Wendehals 2003 [25]

Smith 2003 [26]

SPQR

Heuzeroth 2003 [27][28]

Beyer 2003 [29]

CroCoPat

Park 2004 [30]

Zhang 2004 [31]

Costagliola 2005 [32][33]

DPRE

Streitferdt 2005 [34]

Huang 2005 [35]

PRAssistor

Wang 2005 [36]

DPVK

Kaczor 2006 [37]

Ptidej

Shi 2006 [38]

PINOT

Dong 2007 [39][40]

DP-Miner

Approximate Match

Niere 2002 [41]

FUJABA

GuÃ©hÃ©neuc 2004 [42]

Ferenc 2005 [43]

Columbus

Tsantalis 2006 [44]

Table 1 Categorization of Current Discovery Method Based on Matching Techniques [48]

Sub Graph Isomorphism Detection

Theoretical Approach

The subgraph isomorphism is a convenient generalization of graph isomorphism. The subgraph isomorphism problem [4] is define whether a graph is isomorphic to a subgraph of any other graph. Consider [5] G1 (V1, E1) and G2 (V2, E2) be two graphs, where V1, V2 are the set of nodes and E1, E2 are the set of edges. Let M1 and M2 be the adjacency matrices of dimensions m x m and n x n, where m < =n, corresponding to the graphs G1 and G2 respectively. A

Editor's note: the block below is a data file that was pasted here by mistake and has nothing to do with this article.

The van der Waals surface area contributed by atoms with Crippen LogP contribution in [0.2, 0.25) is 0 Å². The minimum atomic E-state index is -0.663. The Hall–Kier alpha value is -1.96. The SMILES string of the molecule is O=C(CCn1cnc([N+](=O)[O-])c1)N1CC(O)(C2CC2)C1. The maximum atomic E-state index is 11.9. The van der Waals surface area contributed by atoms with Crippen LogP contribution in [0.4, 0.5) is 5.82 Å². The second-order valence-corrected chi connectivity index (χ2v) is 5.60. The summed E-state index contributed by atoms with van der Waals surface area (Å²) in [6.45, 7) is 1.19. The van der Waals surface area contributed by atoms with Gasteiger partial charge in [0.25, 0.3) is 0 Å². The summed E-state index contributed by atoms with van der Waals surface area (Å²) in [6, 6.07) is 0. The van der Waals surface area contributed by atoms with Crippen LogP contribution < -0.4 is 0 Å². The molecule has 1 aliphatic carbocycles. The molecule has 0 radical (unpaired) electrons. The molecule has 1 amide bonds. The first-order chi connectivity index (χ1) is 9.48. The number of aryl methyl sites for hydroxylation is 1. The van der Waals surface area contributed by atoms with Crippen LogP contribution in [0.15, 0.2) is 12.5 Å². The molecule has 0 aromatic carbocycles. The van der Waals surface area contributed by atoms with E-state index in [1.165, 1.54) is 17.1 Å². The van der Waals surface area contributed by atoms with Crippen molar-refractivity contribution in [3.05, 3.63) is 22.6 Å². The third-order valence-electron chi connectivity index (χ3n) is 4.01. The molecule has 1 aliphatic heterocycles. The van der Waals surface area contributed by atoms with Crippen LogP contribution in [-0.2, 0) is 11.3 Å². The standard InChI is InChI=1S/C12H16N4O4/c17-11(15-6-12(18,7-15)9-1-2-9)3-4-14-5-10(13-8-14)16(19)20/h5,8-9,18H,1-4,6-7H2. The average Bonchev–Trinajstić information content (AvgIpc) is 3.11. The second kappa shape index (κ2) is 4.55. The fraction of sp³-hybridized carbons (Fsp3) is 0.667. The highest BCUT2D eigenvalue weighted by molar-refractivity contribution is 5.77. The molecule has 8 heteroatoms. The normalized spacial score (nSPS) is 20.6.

permutation matrix is a square (0, 1)-matrix that has exactly one entry 1 in each row and each column and 0's elsewhere. Two graphs G1 (M1, Lv, Le) and G2 (M2, Lv, Le) are said to be isomorphic [5] if there exist a permutation matrix P such that

M2 = P M1 PT (1)

A subgraph S of a graph G, G, is a graph S = (Mi, Lv, Le) where Mi = Sm,m(P M PT) is an m x m adjacency matrix for some permutation matrix P.

There is a subgraph isomorphism from G1 to G2 if there exists an n x n permutation matrix P such that

M1 = Sm,m(P M2 PT) (2)

We take M2 matrix as a system design matrix and we guess nondeterministically M1 as a design pattern matrix. And then try to find out whether M1 is subisomorphic to M2 or not or it can be easily said whether there exist design pattern in the system graph or not.